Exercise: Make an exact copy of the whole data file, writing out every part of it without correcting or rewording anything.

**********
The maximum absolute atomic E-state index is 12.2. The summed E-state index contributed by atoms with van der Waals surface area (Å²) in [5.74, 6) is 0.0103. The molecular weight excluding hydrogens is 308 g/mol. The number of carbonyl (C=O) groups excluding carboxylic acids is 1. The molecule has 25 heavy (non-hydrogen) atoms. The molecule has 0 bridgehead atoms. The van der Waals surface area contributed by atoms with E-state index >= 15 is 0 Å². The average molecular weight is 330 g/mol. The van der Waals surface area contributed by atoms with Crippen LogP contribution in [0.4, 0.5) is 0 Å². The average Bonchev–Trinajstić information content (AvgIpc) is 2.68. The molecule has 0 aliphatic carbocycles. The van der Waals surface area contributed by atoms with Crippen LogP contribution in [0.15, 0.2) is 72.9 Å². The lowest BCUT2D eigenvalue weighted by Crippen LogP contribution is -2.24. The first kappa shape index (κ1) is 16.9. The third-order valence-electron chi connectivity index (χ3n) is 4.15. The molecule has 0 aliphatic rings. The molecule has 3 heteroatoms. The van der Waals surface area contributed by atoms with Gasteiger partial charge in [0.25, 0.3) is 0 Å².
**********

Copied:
The maximum absolute atomic E-state index is 12.2. The summed E-state index contributed by atoms with van der Waals surface area (Å²) in [5.74, 6) is 0.0103. The molecular weight excluding hydrogens is 308 g/mol. The number of carbonyl (C=O) groups excluding carboxylic acids is 1. The molecule has 25 heavy (non-hydrogen) atoms. The molecule has 0 bridgehead atoms. The van der Waals surface area contributed by atoms with E-state index >= 15 is 0 Å². The average molecular weight is 330 g/mol. The van der Waals surface area contributed by atoms with Crippen LogP contribution in [0.4, 0.5) is 0 Å². The average Bonchev–Trinajstić information content (AvgIpc) is 2.68. The molecule has 0 aliphatic carbocycles. The van der Waals surface area contributed by atoms with Crippen LogP contribution in [0.15, 0.2) is 72.9 Å². The lowest BCUT2D eigenvalue weighted by Crippen LogP contribution is -2.24. The first kappa shape index (κ1) is 16.9. The third-order valence-electron chi connectivity index (χ3n) is 4.15. The molecule has 0 aliphatic rings. The molecule has 3 heteroatoms. The van der Waals surface area contributed by atoms with Gasteiger partial charge in [0.25, 0.3) is 0 Å².